Tuesday, March 17, 2015

A Walk Down The Old Pittsburgh and Connellsville Railroad- Dawson to Broadford

This past Saturday we took a walk down the current CSX tracks to take a look at the old coke ovens scattered along the tracks. There were four coke plants located along the tracks between Dawson and Broadford and we found them all!! These are some of the earliest Coke Works in the region. In fact Fayette Coke Works is THE first. 


The Pittsburgh and Connellsville (P&C) Railroad reached Connellsville from Turtle Creek in 1857. For more than a decade prior to this, the first small commercially successful coke manufacturers were floating their product down the Youghiogheny, Monongahela and Ohio rivers and selling their wares in Cincinnati and later in Pittsburgh.


The Pittsburgh and Connellsville Railroad operated this railway until it was leased to the B&O for fifty years effective January 1, 1876. The B&O held onto it until they were merged into the Chesapeake and Ohio Railway on April 30, 1987 and that signaled the end of the B&O. On July 31, 1987 the C&O merged into CSX and they have been CSX tracks ever since.


Fayette Coke Works


Back in 1841 Provance McCormick and James Campbell, two boat builders and carpenters, along with John Taylor, a farmer who also owned a small mine near Broadford, decided to take a stab at the coke business. Taylor built two ovens on his land. McCormick and Campbell made the coke and built two ninety foot boats. In Spring of 1842 they had made enough coke to fill the boats with 800 bushels.


With the Youghiogheny River high from the Spring thaw they decided to boat the coke to Cincinnati to see if they could sell it there. Upon arriving at Cincinnati they had a tough time finding a buyer. Campbell stayed with the boats and shipment for three weeks selling small quantities. The balance of the coke was then traded for a patent iron grist mill. When they got the grist mill back to Connellsville they found it did not work. They ended up selling the grist mill for $30 in Connellsville. The trip was considered a failure.


Some of that coke had made it to Dayton by way of the canal and found its way into the hands of Judge Herman Gebhart. Gebhart was a Foundryman in Dayton and a former resident of Fayette County. The coke worked good in his foundry and he sent word back to Connellsville asking for more. McCormick, Campbell and Taylor were not going to make that trip again.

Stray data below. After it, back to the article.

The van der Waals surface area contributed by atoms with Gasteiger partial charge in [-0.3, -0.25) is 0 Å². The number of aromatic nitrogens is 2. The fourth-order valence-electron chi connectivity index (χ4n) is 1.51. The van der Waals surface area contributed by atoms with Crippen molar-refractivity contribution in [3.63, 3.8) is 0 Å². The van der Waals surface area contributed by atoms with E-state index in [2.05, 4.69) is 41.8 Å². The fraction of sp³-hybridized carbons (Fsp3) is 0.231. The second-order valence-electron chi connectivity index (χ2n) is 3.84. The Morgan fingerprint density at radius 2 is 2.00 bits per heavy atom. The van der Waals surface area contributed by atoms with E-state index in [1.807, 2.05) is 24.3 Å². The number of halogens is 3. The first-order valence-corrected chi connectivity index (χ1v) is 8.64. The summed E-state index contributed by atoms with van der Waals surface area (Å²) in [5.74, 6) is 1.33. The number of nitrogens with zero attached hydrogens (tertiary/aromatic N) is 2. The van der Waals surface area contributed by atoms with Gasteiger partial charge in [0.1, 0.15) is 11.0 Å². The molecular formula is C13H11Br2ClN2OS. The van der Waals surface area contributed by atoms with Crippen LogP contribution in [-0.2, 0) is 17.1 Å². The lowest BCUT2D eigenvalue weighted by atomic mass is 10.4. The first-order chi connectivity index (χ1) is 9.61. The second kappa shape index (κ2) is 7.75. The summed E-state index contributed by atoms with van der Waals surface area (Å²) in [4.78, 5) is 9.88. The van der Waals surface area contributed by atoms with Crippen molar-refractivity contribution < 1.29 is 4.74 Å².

In 1843 the two ovens on the Taylor land were rented to James, Sample and Mordecai Cochran. The Cochrans made 1,300 bushels of 24 hour coke and boated it to Cincinnati where they found a buyer in Iron Maker Miles Greenwood. Greenwood was an early Cincinnati industrialist, very active in the community, as well as President of the Cincinnati Fire Department. He bought all the coke.


This was the first commercial sale of Connellsville Coke. In time those two ovens would turn into 130 ovens and be known as the Fayette Coke Works and would operate into the 1920's.


The first intact oven at Fayette. The man that owns the land said he has eight ovens on his property. He takes care of them and keeps them cleared.

Obviously this one collapsed.

I have no idea (and I'm sure nobody does) of what happened to the original two. Maybe some of these were but they were most certainly rebuilt.

Some nice floor tile intact in this one.

Somebody lined the floor with bricks later.

Looking down the tracks toward Dawson.

A little bit of intact wall.


The next set of ovens heading down the tracks belonged to the...


Jackson Coke Works


The Jackson Coke Works date back to 1864 and were constructed by the Keister and Cochran partnership. It changed hands a couple times but it appears Cochran was always involved in it. There would be 64 ovens here and would last until the early 1900's. 

These were tough to get to.

Right at this location there are bridge piers in the river. I haven't been able to figure out what they belonged to. They don't appear on any maps and the railroad on this side was here first so I doubt if there was a bridge connecting to the Pittsburgh, McKeesport and Youghiogheny Railroad on the other side. This is looking across the river at the modern day Great Allegheny Passage. 


Thank you James Love for pointing this out from the History Of Fayette County. This span was built by the B&O to cross the river to serve the Fort Hill Coke Works on the other side. It was constructed in 1880.

Closeup of the bridge piers.

Fort Hill Coke Works on the other side of the river.

More Jackson ovens.

A white swan in the flooded river.

An old pier for the tipple or something back behind the Jackson ovens.

The end of the Jackson bank.

Heading further, we come across....



Sterling No. 1 Coke Works


Sterling No. 1 dates back to 1860 and was started by early Coke Man Stewart Strickler. The coke made here was sold to the Graff and Bennett Steel Company to fuel their  Clinton Furnace. The Clinton Furnace was located where Station Square is now in Pittsburgh and was the first Pittsburgh blast furnace to use coke. From 1860-1864 Sterling's coke ovens supplied the Clinton Furnace with 2,000 bushels a day. 


There's not a whole lot left but the fact that we actually found them is pretty cool.

There's still some nice stonework left of the walls.

Some hidden stone work behind the tree.


  The last set of ovens along this stretch belonged to the...



Tyrone Coke Works


The Tyrone Coke Works date back to 1871 and were constructed by James H. Laughlin. Laughlin was the Laughlin in Jones and Laughlin (J&L) Steel. The Laughlin Company would have certainly been an affiliate of J&L. Tyrone would have 144 ovens by 1889 and also shut down in the early 1900's.


Not a lot left here either.

They're still standing out though. Probably very easy to miss in the summer.

Just clinging to the hillside.

Very easy to miss.



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